Commentary: Abuse is abuse and not acceptable

Jolene Nacapuy, Sports Editor
Jolene Nacapuy, Sports Editor

Athletes are public figures. They should be role models and should not be allowed to play when they have criminal charges pending, whether they are women or men.

I think when someone, especially an athlete, is arrested for any violent act, they should be on the sidelines, benched, not allowed to be on the court or field until the situation is sorted out.

Hope Solo, the star goalkeeper for the U.S. women’s national soccer team since 2000, is on trial for two misdemeanor counts of fourth-degree domestic violence.

Solo allegedly tackled and punched her 17-year-old nephew and attacked her half-sister, after she tried to get in between them on June 21 at a family gathering.

On Aug. 11, Solo pleaded not guilty in Municipal Court in Kirkland Washington to gross-misdemeanor charges related to the incident.

Abuse in all types of forms, such as verbal and physical, is unacceptable and I feel that it is wrong for Hope Solo to be allowed to be playing.

Although there was no video posted about Solo’s incident, like Ray Rice, whose video went viral on Sept. 8, it is still not okay for her to be on the team with no suspension whatsoever for the police report that was filed.

It is not fair that although she maintains her innocence and is still waiting for her scheduled trial that she is out on the field like nothing is wrong, while other athletes, such as NFL stars are suspended and not allowed to play.

For the NFL, there is a new six-game suspension for first-time domestic abusers.

It is twice as harsh as the NFL’s previous record for a domestic violence–related suspension.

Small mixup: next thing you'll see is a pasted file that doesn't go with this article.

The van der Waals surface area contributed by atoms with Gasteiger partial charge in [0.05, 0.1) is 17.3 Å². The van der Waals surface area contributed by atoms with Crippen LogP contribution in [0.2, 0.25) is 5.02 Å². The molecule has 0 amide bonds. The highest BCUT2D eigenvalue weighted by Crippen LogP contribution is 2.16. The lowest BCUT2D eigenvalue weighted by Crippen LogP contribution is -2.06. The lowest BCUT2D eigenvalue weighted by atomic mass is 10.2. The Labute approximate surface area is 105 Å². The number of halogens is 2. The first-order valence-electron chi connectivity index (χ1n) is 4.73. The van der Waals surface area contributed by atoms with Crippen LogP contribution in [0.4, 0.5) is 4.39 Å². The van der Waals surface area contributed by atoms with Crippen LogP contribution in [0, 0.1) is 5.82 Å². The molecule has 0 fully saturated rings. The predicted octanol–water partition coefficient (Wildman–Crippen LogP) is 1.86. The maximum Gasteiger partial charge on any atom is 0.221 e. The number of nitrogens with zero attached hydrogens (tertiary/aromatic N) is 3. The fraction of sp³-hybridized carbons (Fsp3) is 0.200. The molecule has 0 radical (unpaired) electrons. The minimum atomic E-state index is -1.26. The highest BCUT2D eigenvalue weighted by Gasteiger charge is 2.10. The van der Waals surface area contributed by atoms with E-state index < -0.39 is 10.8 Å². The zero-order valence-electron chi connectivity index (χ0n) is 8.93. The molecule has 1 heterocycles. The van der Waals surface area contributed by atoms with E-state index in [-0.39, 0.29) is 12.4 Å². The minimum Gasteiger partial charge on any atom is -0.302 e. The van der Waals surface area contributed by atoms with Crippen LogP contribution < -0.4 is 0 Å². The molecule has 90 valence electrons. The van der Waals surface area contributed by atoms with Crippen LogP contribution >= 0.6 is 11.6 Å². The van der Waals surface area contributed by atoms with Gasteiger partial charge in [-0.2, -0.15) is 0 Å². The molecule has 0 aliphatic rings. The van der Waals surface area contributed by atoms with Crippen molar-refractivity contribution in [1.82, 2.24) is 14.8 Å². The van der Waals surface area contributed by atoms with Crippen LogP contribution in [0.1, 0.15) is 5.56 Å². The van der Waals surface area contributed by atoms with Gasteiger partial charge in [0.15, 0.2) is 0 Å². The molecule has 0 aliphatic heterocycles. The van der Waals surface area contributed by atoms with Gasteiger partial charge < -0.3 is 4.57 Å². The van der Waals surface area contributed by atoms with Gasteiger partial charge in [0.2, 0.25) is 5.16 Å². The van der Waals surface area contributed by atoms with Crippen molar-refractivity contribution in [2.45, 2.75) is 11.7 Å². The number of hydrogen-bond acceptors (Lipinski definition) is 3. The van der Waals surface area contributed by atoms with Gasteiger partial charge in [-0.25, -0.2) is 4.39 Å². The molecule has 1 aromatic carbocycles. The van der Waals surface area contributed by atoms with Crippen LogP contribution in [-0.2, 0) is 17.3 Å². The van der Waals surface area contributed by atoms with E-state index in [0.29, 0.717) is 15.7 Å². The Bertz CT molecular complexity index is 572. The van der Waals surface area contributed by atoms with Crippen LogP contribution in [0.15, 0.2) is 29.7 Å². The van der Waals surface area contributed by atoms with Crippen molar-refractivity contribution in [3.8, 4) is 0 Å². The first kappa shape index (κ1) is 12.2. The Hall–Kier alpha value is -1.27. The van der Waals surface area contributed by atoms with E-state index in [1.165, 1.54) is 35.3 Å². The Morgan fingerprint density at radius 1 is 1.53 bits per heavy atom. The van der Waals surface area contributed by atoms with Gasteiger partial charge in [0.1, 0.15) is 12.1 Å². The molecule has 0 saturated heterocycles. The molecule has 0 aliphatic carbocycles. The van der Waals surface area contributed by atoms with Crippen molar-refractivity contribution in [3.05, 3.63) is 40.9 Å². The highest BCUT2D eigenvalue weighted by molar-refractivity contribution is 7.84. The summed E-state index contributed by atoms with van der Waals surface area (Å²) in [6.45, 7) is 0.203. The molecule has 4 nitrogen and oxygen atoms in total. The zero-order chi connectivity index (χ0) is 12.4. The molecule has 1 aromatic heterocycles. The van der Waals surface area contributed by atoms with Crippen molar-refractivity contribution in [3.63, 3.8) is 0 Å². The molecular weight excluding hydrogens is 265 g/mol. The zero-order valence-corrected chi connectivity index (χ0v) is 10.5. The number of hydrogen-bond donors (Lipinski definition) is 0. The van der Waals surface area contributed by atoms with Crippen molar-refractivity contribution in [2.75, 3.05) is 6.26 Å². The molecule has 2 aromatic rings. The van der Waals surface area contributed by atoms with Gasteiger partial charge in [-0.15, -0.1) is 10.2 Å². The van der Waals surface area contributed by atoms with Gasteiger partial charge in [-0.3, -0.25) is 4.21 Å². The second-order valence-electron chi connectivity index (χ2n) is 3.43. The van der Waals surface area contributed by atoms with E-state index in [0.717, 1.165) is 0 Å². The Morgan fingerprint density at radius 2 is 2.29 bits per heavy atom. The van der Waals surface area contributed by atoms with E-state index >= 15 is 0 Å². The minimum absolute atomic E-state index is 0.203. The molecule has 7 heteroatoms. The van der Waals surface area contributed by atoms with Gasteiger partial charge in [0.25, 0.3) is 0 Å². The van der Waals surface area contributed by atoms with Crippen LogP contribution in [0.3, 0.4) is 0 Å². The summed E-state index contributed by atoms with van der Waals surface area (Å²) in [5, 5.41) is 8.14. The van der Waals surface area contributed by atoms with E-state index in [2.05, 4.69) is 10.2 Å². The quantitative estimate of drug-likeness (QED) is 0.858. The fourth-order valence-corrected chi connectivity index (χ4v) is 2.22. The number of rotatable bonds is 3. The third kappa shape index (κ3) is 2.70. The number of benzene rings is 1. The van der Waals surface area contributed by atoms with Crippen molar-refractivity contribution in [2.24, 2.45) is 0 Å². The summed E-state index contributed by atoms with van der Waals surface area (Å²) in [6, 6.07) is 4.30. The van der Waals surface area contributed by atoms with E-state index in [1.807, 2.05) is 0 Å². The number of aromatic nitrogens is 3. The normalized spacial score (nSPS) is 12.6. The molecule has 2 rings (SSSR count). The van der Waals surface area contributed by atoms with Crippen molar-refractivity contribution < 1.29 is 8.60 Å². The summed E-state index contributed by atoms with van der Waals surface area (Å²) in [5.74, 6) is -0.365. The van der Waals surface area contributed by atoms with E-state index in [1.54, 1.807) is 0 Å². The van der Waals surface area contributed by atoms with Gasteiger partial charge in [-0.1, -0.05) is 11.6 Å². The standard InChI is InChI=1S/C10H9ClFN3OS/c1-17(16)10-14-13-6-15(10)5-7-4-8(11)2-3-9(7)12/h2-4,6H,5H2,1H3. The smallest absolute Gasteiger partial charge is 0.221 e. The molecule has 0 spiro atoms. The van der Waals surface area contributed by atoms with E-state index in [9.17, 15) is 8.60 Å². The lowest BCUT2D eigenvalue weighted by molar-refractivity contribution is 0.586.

Tampa Bay Buccaneers running back Michael Pittman was suspended for three games after he pled guilty and served jail time in 2004 after ramming his SUV into a car carrying his wife and their 2-year-old son.

Players like the Carolina Panthers’ Greg Hardy and the Minnesota Vikings’ Adrian Peterson are benched with pay pending the outcome of their cases, and Rice has been suspended from the NFL indefinitely.

The national team and major sponsor Nike are standing by Solo. They are aware of the allegations and will still continue to monitor the situation.

U.S. Soccer President Sunil Gulati said the organization will allow Solo to play until the legal matter is settled. Solo is expected to start for the team when they play in the CONCACAF championship, which is in four U.S. cities with the final scheduled for Oct. 26 at PPL Park in Pennsylvania.

“The allegations involving Ms. Solo are disturbing and are inconsistent with our expectations of Olympians,” CEO of the U.S. Olympic Committee Scott Blackmun said. “We have had discussions with U.S. Soccer and fully expect them to take action if it is determined that the allegations are true.”

Solo understands that she is a public figure and has higher standards of conduct.

She also takes responsibility of how serious this incident is and apologizes.

The case is scheduled for trial Nov. 4 and if convicted, she will face up to six months in jail.

Jolene Nacapuy, a junior journalism major, is sports editor of the Campus Times. She can be reached by email at

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